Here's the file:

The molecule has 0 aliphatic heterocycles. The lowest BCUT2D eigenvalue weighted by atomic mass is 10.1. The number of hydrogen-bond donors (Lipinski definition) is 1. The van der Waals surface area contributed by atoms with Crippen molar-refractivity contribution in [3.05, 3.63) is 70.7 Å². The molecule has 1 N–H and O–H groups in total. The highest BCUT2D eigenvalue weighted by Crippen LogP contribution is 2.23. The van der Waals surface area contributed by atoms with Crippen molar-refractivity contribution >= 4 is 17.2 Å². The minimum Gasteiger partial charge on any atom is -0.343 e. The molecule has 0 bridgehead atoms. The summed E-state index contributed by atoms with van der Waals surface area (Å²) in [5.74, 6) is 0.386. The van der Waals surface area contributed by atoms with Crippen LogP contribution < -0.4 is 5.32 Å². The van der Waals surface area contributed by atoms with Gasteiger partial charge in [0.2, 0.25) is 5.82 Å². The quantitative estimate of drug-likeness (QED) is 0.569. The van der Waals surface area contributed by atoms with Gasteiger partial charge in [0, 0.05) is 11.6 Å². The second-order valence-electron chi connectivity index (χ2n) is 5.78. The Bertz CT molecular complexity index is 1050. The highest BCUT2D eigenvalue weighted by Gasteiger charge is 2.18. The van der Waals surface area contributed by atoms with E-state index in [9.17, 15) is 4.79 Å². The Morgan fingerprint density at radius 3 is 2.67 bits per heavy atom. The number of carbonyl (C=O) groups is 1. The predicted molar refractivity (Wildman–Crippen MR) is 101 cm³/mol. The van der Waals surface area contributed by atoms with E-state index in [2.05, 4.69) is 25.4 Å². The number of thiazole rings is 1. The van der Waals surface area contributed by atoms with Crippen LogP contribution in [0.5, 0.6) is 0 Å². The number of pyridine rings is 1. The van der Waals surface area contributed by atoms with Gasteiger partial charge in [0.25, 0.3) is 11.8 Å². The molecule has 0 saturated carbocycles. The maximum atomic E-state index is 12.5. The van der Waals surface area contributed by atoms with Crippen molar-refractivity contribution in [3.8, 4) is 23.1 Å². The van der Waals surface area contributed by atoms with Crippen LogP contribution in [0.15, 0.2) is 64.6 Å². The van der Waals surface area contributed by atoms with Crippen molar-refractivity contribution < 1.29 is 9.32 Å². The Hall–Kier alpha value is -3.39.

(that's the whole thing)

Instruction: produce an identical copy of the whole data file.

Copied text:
The molecule has 0 aliphatic heterocycles. The lowest BCUT2D eigenvalue weighted by atomic mass is 10.1. The number of hydrogen-bond donors (Lipinski definition) is 1. The van der Waals surface area contributed by atoms with Crippen molar-refractivity contribution in [3.05, 3.63) is 70.7 Å². The molecule has 1 N–H and O–H groups in total. The highest BCUT2D eigenvalue weighted by Crippen LogP contribution is 2.23. The van der Waals surface area contributed by atoms with Crippen molar-refractivity contribution >= 4 is 17.2 Å². The minimum Gasteiger partial charge on any atom is -0.343 e. The molecule has 0 bridgehead atoms. The summed E-state index contributed by atoms with van der Waals surface area (Å²) in [5.74, 6) is 0.386. The van der Waals surface area contributed by atoms with Crippen LogP contribution < -0.4 is 5.32 Å². The van der Waals surface area contributed by atoms with Gasteiger partial charge in [0.2, 0.25) is 5.82 Å². The quantitative estimate of drug-likeness (QED) is 0.569. The van der Waals surface area contributed by atoms with Gasteiger partial charge in [0, 0.05) is 11.6 Å². The second-order valence-electron chi connectivity index (χ2n) is 5.78. The Bertz CT molecular complexity index is 1050. The highest BCUT2D eigenvalue weighted by Gasteiger charge is 2.18. The van der Waals surface area contributed by atoms with E-state index in [9.17, 15) is 4.79 Å². The Morgan fingerprint density at radius 3 is 2.67 bits per heavy atom. The number of carbonyl (C=O) groups is 1. The predicted molar refractivity (Wildman–Crippen MR) is 101 cm³/mol. The van der Waals surface area contributed by atoms with E-state index in [2.05, 4.69) is 25.4 Å². The number of thiazole rings is 1. The van der Waals surface area contributed by atoms with Crippen LogP contribution in [0.5, 0.6) is 0 Å². The number of pyridine rings is 1. The van der Waals surface area contributed by atoms with Gasteiger partial charge in [0.25, 0.3) is 11.8 Å². The molecule has 0 saturated carbocycles. The maximum atomic E-state index is 12.5. The van der Waals surface area contributed by atoms with Crippen molar-refractivity contribution in [3.8, 4) is 23.1 Å². The van der Waals surface area contributed by atoms with Crippen LogP contribution in [0.15, 0.2) is 64.6 Å². The van der Waals surface area contributed by atoms with Crippen molar-refractivity contribution < 1.29 is 9.32 Å². The Hall–Kier alpha value is -3.39.